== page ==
If you’ve paid attention to the newspapers and evening news over the past 6 months, you’re probably aware that times are tough. Terms such as financial meltdown, bailout, stimulus packages, the greater depression and catching the falling the knife are overused to such a degree that they almost numb our ability to appreciate the current state of the global economy. Luckily, Kingston has been relatively sheltered from this disaster, save for all of the investors whose portfolios lost nearly 25% of their overall value. Our manufacturing sector has remained unchanged with no announcements of massive layoffs, housing prices continue to dodge national trends, and capital spending on large projects has soldiered on. That said, we are not immune to a bit of suffering, and like any battle, Kingston has begun to register a few casualties. Or have we?
According to experts; assuming that these people are different than those who did not foresee the economic crisis, Canadians are hunkering down and tightening their belts. Some believe that this will have a positive impact on health, as more people will be forced to take the bus, walk to work, and even make better choices when shopping at the grocery store. The end result is less expendable income for everything from dinner and movie on date night, to a new pair of shoes just because you saw them in the store window. With the remainder of the local economy holding steady, the state of consumer retail and restaurants can help serve as a slight sign of the times.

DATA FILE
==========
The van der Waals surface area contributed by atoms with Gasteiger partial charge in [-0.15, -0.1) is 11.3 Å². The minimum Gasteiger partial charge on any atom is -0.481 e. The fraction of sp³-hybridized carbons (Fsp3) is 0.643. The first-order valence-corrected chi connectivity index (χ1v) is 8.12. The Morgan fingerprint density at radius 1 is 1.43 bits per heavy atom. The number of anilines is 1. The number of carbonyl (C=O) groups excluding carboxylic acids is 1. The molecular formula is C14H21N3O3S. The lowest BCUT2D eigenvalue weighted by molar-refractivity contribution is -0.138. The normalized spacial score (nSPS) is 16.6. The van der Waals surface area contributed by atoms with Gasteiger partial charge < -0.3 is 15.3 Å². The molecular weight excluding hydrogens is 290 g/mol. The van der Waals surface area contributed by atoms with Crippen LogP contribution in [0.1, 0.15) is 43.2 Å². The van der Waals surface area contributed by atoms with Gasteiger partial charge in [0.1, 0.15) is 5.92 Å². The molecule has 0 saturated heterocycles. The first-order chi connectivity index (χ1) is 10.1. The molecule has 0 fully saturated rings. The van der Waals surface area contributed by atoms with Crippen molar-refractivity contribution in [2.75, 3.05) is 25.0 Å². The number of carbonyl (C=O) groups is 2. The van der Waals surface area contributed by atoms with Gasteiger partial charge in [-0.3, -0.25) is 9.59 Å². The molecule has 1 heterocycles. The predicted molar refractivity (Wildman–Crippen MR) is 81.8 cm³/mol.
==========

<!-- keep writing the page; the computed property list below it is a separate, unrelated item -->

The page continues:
Now before I go on, I want to acknowledge that businesses come and go year after year in downtown Kingston, throughout the township, the Cataraqui Town Centre etc… That said, in recent times restaurants and bars such as Quizzino’s, Curry Village, Filthy McNasty’s, and the (short lived) Living Room have all closed up shop. Has the rate of closures in the food service sector increased, or are these losses simply par for the course? That’s a good question, which I unfortunately do not have the answer to. One could easily argue that the restaurant biz is not extremely profitable, and that these places were simply teetering on the brink of dissolution for some time. In any case, I don’t think an examination of these closures should exclude the possibility that they are in some way related to the overall economy.
Moving on, the retail sector around Kingston is an entirely different beast. The possible closure of the Body Shop (why else would they have a For Lease sign posted?), Dansk, and possible loss of 3 Radio Shack The Source by Circuit CIty outlets is not as troublesome as one might think. This is owing to the fact that there has simply been more noticeable retail growth around Kingston including Urban Outfitters, and the Kings Crossing outlet to name a few. In general, I believe that retail growth has outpaced closures within the sector. But are these really indications of trouble brewing, or simply part of the normal ebb and flow of our economic landscape?
What do you think about the health of the local economy? Are you spending as much as you used to? For those of you who work for or own a retail outlet / restaurant, have you noticed any change lately? Change the world by commenting below.